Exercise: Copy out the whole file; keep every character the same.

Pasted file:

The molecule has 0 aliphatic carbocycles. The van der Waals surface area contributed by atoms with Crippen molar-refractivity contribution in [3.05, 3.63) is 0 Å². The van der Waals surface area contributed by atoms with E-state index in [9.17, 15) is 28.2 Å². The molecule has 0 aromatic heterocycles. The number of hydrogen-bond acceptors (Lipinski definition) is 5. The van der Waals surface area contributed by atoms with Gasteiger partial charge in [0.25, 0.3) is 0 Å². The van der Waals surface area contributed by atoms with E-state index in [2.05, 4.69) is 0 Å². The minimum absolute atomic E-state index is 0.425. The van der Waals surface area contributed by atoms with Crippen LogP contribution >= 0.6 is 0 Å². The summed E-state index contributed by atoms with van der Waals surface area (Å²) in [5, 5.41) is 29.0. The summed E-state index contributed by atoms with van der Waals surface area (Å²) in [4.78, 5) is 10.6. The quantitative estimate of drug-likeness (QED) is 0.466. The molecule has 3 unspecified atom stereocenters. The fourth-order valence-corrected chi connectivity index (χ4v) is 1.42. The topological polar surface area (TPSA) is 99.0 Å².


The molecule has 0 aliphatic carbocycles. The van der Waals surface area contributed by atoms with Crippen molar-refractivity contribution in [3.05, 3.63) is 0 Å². The van der Waals surface area contributed by atoms with E-state index in [9.17, 15) is 28.2 Å². The molecule has 0 aromatic heterocycles. The number of hydrogen-bond acceptors (Lipinski definition) is 5. The van der Waals surface area contributed by atoms with Gasteiger partial charge in [0.25, 0.3) is 0 Å². The van der Waals surface area contributed by atoms with E-state index in [2.05, 4.69) is 0 Å². The minimum absolute atomic E-state index is 0.425. The van der Waals surface area contributed by atoms with Crippen LogP contribution >= 0.6 is 0 Å². The summed E-state index contributed by atoms with van der Waals surface area (Å²) in [5, 5.41) is 29.0. The summed E-state index contributed by atoms with van der Waals surface area (Å²) in [4.78, 5) is 10.6. The quantitative estimate of drug-likeness (QED) is 0.466. The molecule has 3 unspecified atom stereocenters. The fourth-order valence-corrected chi connectivity index (χ4v) is 1.42. The topological polar surface area (TPSA) is 99.0 Å².